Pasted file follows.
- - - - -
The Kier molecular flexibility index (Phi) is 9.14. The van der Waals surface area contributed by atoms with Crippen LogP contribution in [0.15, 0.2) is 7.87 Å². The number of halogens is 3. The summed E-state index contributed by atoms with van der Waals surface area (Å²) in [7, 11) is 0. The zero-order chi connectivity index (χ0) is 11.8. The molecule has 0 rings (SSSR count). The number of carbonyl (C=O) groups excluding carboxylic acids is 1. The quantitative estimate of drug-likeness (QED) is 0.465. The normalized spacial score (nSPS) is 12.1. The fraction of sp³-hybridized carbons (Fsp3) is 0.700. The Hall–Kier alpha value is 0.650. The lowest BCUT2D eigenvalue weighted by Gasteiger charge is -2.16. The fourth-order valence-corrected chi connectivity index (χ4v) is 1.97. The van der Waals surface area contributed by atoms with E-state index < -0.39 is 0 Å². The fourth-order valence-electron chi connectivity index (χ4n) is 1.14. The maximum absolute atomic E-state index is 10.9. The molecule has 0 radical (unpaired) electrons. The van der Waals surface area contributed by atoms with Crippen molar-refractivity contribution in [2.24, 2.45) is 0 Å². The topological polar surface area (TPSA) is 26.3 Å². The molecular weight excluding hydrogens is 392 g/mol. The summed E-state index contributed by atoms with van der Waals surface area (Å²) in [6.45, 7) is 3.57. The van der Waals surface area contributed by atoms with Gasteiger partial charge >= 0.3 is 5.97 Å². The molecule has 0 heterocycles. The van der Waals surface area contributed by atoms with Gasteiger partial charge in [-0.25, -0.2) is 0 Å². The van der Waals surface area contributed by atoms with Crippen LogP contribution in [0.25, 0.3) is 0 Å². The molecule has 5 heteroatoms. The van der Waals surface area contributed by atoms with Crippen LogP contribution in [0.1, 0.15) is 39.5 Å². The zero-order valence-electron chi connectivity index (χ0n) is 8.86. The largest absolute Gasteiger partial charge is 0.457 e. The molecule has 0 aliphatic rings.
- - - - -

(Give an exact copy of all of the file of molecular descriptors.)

The Kier molecular flexibility index (Phi) is 9.14. The van der Waals surface area contributed by atoms with Crippen LogP contribution in [0.15, 0.2) is 7.87 Å². The number of halogens is 3. The summed E-state index contributed by atoms with van der Waals surface area (Å²) in [7, 11) is 0. The zero-order chi connectivity index (χ0) is 11.8. The molecule has 0 rings (SSSR count). The number of carbonyl (C=O) groups excluding carboxylic acids is 1. The quantitative estimate of drug-likeness (QED) is 0.465. The normalized spacial score (nSPS) is 12.1. The fraction of sp³-hybridized carbons (Fsp3) is 0.700. The Hall–Kier alpha value is 0.650. The lowest BCUT2D eigenvalue weighted by Gasteiger charge is -2.16. The fourth-order valence-corrected chi connectivity index (χ4v) is 1.97. The van der Waals surface area contributed by atoms with E-state index < -0.39 is 0 Å². The fourth-order valence-electron chi connectivity index (χ4n) is 1.14. The maximum absolute atomic E-state index is 10.9. The molecule has 0 radical (unpaired) electrons. The van der Waals surface area contributed by atoms with Crippen molar-refractivity contribution in [2.24, 2.45) is 0 Å². The topological polar surface area (TPSA) is 26.3 Å². The molecular weight excluding hydrogens is 392 g/mol. The summed E-state index contributed by atoms with van der Waals surface area (Å²) in [6.45, 7) is 3.57. The van der Waals surface area contributed by atoms with Gasteiger partial charge >= 0.3 is 5.97 Å². The molecule has 0 heterocycles. The van der Waals surface area contributed by atoms with Gasteiger partial charge in [-0.25, -0.2) is 0 Å². The van der Waals surface area contributed by atoms with Crippen LogP contribution in [0.25, 0.3) is 0 Å². The molecule has 5 heteroatoms. The van der Waals surface area contributed by atoms with Crippen LogP contribution in [0.1, 0.15) is 39.5 Å². The zero-order valence-electron chi connectivity index (χ0n) is 8.86. The largest absolute Gasteiger partial charge is 0.457 e. The molecule has 0 aliphatic rings.